A couple of weeks ago during CES 2020, Samsung took the wraps off the latest iteration of its T-series portable SSD line, the Samsung T7 Touch. The newest portable SSD in the South Korean giant’s portfolio comes with embedded PCIe NVMe flash storage for the first time, resulting in faster peak speeds compared to previous entries in the lineup.
Additionally, the T7 Touch comes with a built-in solid state fingerprint security scanner to complement the password security that’s been present in previous generations of the T-series lineup.
With the entry-level 500GB model coming in at the same $130 starting price as its predecessor, should you consider the Samsung T7 Touch as the next portable SSD companion for your MacBook or iPad Pro? Watch our hands-on video review for the details.
- 500GB, 1TB and 2TB varieties
- Available in either black or silver color options
- Transfer speeds up to 1050MB/s read and 1000 MB/s write
- USB 3.2 Gen 2 connectivity (up to 10GB/s)
- UASP (USB-attached SCSI Protocol) support
- Bus-powered, no need for power connectors
- Includes USB-C to USB-C cable and USB-C to USB-A cable
- Built-in fingerprint reader with Motion LED status indicator
- Aluminum unibody design
- Shock resistant to withstand drops up to 6.6 feet
- Optional data protection with software (password and fingerprint recognition)
- AES 256-bit hardware encryption
- Dimensions 85 x 57 x 8.0mm
- Weight 58g
- Limited 3-year warranty
- Samsung T7 Touch (1TB) Black
- Samsung T7 Touch (1TB) Silver
- Samsung T7 Touch (500GB) Black
- Samsung T7 Touch (500GB) Silver
Video: Samsung T7 Touch Review
Samsung T7 Touch form factor versus the Samsung T5
The first thing I did after unboxing the Samsung T7 Touch was compare it to the Samsung T5 (review). I use the Samsung T5 almost every day, and I think its form factor is ideal for MacBook Pro and iPad Pro usage. The Samsung T7 Touch is similar in size to the T5, but it is a tad bit longer, while at the same time losing some of the thickness of the T5.
Samsung notes that the T7 Touch is similar in size to a typical credit card, and I 100% agree. I put it side by side with my Apple Card and found them to be almost identical in size from a length and width perspective. Obviously, the T7 Touch is thicker than a typical credit card, but that goes without saying.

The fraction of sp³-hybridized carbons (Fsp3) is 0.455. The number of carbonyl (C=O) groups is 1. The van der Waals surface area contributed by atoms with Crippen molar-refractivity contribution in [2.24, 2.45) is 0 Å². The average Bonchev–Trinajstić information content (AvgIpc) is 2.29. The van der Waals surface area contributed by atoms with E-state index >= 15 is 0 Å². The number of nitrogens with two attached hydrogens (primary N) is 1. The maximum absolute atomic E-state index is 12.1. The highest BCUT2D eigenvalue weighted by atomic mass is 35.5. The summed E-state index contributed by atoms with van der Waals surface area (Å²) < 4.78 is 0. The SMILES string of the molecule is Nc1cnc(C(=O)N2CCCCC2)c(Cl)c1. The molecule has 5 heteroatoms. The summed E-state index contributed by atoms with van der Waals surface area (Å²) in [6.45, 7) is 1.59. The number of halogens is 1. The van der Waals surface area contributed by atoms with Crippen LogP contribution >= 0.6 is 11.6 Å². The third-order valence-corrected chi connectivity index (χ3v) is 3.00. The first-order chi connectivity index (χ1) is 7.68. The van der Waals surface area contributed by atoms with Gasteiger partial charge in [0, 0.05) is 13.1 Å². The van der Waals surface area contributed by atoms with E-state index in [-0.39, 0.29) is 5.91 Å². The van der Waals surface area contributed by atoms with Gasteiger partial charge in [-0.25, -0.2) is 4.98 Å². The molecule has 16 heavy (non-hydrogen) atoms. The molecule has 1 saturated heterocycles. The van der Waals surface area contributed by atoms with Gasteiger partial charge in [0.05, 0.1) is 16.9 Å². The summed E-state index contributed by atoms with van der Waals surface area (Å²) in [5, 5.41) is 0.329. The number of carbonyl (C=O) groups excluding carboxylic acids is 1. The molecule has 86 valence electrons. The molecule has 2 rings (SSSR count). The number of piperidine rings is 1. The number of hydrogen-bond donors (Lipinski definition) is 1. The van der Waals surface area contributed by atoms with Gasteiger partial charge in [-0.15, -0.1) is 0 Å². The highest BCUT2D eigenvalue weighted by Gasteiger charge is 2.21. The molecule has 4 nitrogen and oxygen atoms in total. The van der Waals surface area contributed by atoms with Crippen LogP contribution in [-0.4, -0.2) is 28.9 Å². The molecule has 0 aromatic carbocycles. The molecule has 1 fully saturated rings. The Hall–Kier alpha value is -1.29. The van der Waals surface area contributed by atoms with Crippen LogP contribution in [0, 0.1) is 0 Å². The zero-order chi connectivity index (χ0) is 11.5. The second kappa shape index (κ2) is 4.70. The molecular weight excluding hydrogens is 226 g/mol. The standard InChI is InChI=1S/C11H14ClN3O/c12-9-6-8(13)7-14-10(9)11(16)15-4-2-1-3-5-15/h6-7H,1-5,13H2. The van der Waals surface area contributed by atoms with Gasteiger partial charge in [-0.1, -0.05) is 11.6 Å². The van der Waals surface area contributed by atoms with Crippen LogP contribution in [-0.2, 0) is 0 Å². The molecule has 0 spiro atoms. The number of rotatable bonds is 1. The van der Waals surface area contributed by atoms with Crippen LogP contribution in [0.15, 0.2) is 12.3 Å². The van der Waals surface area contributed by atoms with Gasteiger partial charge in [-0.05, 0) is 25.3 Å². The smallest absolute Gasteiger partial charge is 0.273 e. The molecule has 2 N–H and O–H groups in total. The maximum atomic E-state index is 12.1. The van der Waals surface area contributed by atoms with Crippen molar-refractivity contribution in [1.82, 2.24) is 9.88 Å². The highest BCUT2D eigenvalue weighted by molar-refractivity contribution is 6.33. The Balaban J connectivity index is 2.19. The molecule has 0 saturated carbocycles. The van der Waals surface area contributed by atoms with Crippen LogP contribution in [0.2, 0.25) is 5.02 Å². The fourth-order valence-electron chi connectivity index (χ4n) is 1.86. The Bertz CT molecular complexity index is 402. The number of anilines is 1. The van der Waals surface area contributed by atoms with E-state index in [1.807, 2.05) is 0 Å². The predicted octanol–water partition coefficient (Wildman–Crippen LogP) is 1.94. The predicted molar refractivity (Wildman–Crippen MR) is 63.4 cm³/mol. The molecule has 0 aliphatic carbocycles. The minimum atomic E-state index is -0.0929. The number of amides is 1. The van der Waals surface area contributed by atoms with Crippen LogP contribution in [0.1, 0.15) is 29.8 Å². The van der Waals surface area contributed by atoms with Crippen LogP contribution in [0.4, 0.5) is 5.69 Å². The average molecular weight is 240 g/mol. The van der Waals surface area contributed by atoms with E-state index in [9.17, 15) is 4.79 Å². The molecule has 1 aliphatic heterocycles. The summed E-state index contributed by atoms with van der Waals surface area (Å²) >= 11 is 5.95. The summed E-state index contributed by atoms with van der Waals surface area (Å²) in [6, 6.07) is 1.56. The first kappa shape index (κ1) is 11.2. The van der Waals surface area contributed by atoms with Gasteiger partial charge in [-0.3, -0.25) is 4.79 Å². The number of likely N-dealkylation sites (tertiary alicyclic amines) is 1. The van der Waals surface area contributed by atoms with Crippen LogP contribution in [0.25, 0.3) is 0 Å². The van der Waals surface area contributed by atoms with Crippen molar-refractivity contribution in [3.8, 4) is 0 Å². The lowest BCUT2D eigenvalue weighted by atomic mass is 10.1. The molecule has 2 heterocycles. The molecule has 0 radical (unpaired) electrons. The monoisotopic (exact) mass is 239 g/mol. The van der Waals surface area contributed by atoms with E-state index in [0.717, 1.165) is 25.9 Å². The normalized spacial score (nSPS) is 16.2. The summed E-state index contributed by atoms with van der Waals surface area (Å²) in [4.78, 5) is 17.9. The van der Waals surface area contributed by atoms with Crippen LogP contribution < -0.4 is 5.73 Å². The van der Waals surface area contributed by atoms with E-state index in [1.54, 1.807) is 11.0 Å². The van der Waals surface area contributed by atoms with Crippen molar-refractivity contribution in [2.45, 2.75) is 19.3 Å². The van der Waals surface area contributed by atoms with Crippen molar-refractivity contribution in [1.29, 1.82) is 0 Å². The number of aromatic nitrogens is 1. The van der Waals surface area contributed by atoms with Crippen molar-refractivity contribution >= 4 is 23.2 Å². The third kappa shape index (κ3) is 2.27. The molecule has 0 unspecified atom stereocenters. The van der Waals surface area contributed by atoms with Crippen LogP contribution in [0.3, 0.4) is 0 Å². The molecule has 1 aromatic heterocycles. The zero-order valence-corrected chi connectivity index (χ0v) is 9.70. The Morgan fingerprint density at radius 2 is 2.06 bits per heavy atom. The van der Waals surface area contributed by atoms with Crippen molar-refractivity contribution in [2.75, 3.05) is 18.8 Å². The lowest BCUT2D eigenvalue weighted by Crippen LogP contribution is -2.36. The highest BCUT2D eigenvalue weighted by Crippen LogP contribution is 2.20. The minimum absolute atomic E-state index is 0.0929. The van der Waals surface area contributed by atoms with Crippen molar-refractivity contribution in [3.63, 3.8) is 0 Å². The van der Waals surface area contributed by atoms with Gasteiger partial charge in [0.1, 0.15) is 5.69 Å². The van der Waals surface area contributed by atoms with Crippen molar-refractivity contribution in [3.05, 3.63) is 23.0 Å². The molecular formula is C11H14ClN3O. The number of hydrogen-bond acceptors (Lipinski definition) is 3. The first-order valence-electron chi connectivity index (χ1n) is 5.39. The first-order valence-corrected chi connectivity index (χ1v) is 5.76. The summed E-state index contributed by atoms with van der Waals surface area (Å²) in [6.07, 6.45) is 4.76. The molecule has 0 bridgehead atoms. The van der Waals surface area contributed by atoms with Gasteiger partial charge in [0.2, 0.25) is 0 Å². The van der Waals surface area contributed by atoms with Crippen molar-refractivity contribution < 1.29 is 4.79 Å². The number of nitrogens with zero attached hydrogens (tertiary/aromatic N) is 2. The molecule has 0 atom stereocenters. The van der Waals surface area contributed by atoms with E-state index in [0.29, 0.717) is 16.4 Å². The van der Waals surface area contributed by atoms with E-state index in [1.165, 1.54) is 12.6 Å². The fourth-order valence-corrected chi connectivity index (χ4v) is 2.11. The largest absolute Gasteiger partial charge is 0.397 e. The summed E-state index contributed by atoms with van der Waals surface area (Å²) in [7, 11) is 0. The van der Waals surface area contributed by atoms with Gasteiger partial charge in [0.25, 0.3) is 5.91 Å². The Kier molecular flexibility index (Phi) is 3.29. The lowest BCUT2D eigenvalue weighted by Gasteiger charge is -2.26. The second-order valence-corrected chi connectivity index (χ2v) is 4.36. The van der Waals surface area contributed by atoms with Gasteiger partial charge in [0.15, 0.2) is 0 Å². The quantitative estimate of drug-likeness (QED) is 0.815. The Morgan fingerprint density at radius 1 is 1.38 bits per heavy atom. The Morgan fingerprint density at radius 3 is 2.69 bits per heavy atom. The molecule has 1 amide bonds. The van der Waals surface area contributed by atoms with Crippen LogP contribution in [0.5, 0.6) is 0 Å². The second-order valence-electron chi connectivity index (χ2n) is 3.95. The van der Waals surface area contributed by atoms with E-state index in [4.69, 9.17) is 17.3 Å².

So while the Samsung T7 feels a little bit larger in the hand thanks to about 10mm in extra width compared to its predecessor, the device is still easily pocketable. Weight-wise, the T7 Touch is just 7 grams heavier than the Samsung T5, and considering its flatter, spread out form-factor, the extra weight is basically indiscernible.
Samsung T7 Software
Formatted with ExFat out of the box, the Samsung T7 Touch can immediately be used in either a Mac or Windows environment. Included with the drive (and available for download) is Samsung’s Portable SSD application, which is required for you to manage the drive’s features and security settings.
Upon installing the software and connecting the T7 Touch, you’ll be prompted to assign a password to the drive. Once a password is established, you’re allowed to toggle Security Mode, add up to four fingerprints, and toggle the fingerprint unlock feature.
Keep in mind that editing security mode options require the app and that you enter your password. In other words, you can not edit security mode options using only your fingerprints.